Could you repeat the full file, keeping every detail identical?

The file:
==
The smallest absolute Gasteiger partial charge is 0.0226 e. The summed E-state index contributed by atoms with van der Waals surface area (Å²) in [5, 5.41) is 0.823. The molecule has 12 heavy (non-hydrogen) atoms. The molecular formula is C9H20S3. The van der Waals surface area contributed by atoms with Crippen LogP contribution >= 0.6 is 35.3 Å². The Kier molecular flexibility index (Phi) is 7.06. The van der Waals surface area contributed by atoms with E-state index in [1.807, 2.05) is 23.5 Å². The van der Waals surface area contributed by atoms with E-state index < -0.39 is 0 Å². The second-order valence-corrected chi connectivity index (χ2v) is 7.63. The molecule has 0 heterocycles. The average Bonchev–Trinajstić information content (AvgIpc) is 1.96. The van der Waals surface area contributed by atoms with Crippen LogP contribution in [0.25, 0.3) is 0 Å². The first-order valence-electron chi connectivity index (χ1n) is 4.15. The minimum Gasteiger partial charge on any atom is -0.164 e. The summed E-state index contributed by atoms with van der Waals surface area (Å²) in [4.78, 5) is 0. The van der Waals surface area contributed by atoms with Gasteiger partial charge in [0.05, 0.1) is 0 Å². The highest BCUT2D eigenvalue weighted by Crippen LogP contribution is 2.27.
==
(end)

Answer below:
The smallest absolute Gasteiger partial charge is 0.0226 e. The summed E-state index contributed by atoms with van der Waals surface area (Å²) in [5, 5.41) is 0.823. The molecule has 12 heavy (non-hydrogen) atoms. The molecular formula is C9H20S3. The van der Waals surface area contributed by atoms with Crippen LogP contribution >= 0.6 is 35.3 Å². The Kier molecular flexibility index (Phi) is 7.06. The van der Waals surface area contributed by atoms with E-state index in [1.807, 2.05) is 23.5 Å². The van der Waals surface area contributed by atoms with E-state index < -0.39 is 0 Å². The second-order valence-corrected chi connectivity index (χ2v) is 7.63. The molecule has 0 heterocycles. The average Bonchev–Trinajstić information content (AvgIpc) is 1.96. The van der Waals surface area contributed by atoms with Crippen LogP contribution in [0.25, 0.3) is 0 Å². The first-order valence-electron chi connectivity index (χ1n) is 4.15. The minimum Gasteiger partial charge on any atom is -0.164 e. The summed E-state index contributed by atoms with van der Waals surface area (Å²) in [4.78, 5) is 0. The van der Waals surface area contributed by atoms with Gasteiger partial charge in [0.05, 0.1) is 0 Å². The highest BCUT2D eigenvalue weighted by Crippen LogP contribution is 2.27.